In October of 2105 we went to Indonesia with the group from Underwater Connection. The primary destination was Lembeh Straight. Lembeh is well known for what is often referred to as “muck diving”. It is really that you are diving on a black sand bottom. The depths are typically quite shallow (<30 feet) and visigbility is not great. The slightest movement can easily stir up clouds of debris and swirling sand which takes minutes to settle back down. The goal of this diving is to see the many rare and unusual critters that inhabit this area. It is macro photography heaven.
We stayed at Kasawari Lembeh resort. This is a small boutique resort with excellent service and attention to detail. One of the key details was the small groups on the dive boats. Typically 6 divers to a dive guide. The guides are a necessity. We were looking for critters that were well camouflaged and often the size of your fingernail. We often wondered : “How did they see that?” However, after a few dives we started spotting some on our own but still not with the regularity of the guides.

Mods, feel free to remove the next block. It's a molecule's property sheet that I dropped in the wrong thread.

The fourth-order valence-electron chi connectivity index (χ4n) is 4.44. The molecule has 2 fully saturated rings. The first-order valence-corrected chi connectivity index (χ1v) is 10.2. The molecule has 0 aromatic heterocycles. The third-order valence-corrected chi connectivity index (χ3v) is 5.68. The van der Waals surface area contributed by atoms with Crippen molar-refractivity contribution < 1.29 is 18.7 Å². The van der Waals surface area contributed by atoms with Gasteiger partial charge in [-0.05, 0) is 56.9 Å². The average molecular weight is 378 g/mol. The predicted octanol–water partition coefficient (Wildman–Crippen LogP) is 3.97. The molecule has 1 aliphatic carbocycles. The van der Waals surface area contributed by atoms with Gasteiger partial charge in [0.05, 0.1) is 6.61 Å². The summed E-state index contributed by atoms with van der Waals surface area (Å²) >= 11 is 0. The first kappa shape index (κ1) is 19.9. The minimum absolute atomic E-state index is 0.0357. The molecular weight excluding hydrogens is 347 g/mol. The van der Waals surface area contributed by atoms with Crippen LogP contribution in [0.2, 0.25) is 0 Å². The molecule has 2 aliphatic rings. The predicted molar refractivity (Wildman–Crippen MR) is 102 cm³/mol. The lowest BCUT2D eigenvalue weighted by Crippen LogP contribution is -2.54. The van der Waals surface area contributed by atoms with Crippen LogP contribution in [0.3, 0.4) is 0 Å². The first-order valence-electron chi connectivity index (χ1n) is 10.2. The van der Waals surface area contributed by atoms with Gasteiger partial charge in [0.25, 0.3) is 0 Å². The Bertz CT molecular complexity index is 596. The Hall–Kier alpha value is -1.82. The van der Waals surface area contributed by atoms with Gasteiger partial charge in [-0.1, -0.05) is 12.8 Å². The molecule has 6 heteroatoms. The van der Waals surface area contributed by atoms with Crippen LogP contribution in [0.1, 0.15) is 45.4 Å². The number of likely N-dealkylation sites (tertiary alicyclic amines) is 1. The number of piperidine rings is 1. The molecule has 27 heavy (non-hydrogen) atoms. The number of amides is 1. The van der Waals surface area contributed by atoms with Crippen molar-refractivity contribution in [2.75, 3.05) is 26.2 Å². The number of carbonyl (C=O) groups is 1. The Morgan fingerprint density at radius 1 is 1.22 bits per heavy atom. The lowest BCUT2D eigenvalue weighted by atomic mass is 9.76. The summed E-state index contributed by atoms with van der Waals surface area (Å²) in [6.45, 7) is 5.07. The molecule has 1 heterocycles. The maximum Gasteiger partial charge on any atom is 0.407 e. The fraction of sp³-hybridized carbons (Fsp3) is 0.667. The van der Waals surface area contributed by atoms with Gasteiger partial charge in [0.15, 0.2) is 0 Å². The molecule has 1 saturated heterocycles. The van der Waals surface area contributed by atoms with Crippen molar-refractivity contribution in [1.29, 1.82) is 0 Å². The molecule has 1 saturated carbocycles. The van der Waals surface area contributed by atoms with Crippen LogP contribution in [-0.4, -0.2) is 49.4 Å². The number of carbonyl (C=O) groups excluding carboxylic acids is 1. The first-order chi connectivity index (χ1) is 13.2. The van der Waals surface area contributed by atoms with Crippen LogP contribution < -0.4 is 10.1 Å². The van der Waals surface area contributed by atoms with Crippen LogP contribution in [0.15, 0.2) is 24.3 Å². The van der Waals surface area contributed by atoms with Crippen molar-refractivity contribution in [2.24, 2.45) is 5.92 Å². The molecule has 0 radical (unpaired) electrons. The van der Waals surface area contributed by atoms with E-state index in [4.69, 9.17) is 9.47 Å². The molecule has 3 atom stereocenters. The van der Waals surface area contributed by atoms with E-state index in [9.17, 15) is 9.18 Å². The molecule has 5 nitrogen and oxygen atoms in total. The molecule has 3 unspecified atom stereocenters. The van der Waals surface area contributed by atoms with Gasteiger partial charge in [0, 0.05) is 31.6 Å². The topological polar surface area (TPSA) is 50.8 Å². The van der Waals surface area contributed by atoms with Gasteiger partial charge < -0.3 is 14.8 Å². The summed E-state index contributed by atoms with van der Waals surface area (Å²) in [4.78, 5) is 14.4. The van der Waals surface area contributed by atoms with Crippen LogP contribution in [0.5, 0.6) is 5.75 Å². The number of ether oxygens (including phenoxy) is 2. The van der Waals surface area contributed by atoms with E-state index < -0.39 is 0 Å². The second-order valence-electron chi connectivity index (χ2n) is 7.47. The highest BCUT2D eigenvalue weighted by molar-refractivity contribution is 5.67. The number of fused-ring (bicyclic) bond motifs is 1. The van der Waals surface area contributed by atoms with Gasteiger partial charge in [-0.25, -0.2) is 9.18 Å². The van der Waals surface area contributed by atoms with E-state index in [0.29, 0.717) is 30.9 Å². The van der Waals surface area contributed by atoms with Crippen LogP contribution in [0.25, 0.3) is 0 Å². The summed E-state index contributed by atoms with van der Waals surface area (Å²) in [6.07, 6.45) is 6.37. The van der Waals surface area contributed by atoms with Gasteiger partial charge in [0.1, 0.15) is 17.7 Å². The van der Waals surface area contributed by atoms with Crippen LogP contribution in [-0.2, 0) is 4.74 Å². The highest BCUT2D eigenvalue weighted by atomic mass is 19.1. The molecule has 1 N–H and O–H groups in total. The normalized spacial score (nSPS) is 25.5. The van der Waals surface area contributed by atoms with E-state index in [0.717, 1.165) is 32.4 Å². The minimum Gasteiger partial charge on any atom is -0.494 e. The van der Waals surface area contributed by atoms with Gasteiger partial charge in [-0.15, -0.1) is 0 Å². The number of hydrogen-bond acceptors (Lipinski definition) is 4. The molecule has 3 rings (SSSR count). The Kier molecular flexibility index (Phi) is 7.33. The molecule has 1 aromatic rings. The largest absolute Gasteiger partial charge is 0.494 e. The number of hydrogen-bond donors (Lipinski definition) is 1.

On many trips we feel lucky to see an octopus or a small group of squid on a trip. Here we had the fun of seeing as many as 5 species in a single dive! These included coconut octopus, mimic octopus, wonderpus, blue ring, flamboyant cuttlefish and more. Dozens of nudibranchs (including mating couples), and an endless variety for shrimp and crabs.
A sample of the photos can be found here: Lembeh Straight Critters 2015
These were taken with a Nikon D300S, Nikon 60mm macro, Subsee+10 wet diopter, Ikelite housing with glass flat port, Ikelite DS125 strobe and a Light and Motion Sola 600 as a focus light. The side lighting pf the focus light was extremely helpful to find the target and actually provided nice fill in of the shadows. The overall murky conditions were best suited to macro. I did not get a chance to do any significant wide angle shots. For those I use a Tokina 10-17 and Ikelite 8″ dome with a single strobe and diffuser.